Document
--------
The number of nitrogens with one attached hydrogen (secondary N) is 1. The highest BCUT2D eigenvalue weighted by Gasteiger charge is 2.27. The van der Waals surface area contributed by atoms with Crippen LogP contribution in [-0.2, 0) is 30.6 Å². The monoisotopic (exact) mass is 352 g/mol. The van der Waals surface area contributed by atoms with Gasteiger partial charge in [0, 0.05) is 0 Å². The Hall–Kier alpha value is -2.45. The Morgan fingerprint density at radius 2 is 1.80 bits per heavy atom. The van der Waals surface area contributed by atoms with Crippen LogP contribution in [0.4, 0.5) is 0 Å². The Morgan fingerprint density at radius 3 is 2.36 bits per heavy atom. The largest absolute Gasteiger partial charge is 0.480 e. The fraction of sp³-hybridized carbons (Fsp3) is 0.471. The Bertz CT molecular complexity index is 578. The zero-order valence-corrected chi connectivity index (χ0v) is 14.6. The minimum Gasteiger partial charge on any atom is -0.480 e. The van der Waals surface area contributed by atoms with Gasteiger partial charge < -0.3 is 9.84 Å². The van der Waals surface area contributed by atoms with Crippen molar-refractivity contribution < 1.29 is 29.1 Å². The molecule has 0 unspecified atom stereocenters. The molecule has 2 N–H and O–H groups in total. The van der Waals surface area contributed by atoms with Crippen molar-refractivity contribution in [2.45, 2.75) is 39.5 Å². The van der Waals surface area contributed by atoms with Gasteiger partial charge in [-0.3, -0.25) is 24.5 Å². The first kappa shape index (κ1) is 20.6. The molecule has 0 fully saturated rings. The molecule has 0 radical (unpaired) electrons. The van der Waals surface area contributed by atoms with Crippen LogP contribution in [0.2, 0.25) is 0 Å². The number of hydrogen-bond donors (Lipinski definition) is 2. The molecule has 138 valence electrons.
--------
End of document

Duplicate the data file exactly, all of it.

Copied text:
The number of nitrogens with one attached hydrogen (secondary N) is 1. The highest BCUT2D eigenvalue weighted by Gasteiger charge is 2.27. The van der Waals surface area contributed by atoms with Crippen LogP contribution in [-0.2, 0) is 30.6 Å². The monoisotopic (exact) mass is 352 g/mol. The van der Waals surface area contributed by atoms with Gasteiger partial charge in [0, 0.05) is 0 Å². The Hall–Kier alpha value is -2.45. The Morgan fingerprint density at radius 2 is 1.80 bits per heavy atom. The van der Waals surface area contributed by atoms with Crippen LogP contribution in [0.4, 0.5) is 0 Å². The Morgan fingerprint density at radius 3 is 2.36 bits per heavy atom. The largest absolute Gasteiger partial charge is 0.480 e. The fraction of sp³-hybridized carbons (Fsp3) is 0.471. The Bertz CT molecular complexity index is 578. The zero-order valence-corrected chi connectivity index (χ0v) is 14.6. The minimum Gasteiger partial charge on any atom is -0.480 e. The van der Waals surface area contributed by atoms with Gasteiger partial charge < -0.3 is 9.84 Å². The van der Waals surface area contributed by atoms with Crippen molar-refractivity contribution < 1.29 is 29.1 Å². The molecule has 0 unspecified atom stereocenters. The molecule has 2 N–H and O–H groups in total. The van der Waals surface area contributed by atoms with Crippen molar-refractivity contribution in [2.45, 2.75) is 39.5 Å². The van der Waals surface area contributed by atoms with Gasteiger partial charge in [-0.3, -0.25) is 24.5 Å². The first kappa shape index (κ1) is 20.6. The molecule has 0 fully saturated rings. The molecule has 0 radical (unpaired) electrons. The van der Waals surface area contributed by atoms with Crippen LogP contribution in [0.2, 0.25) is 0 Å². The number of hydrogen-bond donors (Lipinski definition) is 2. The molecule has 138 valence electrons.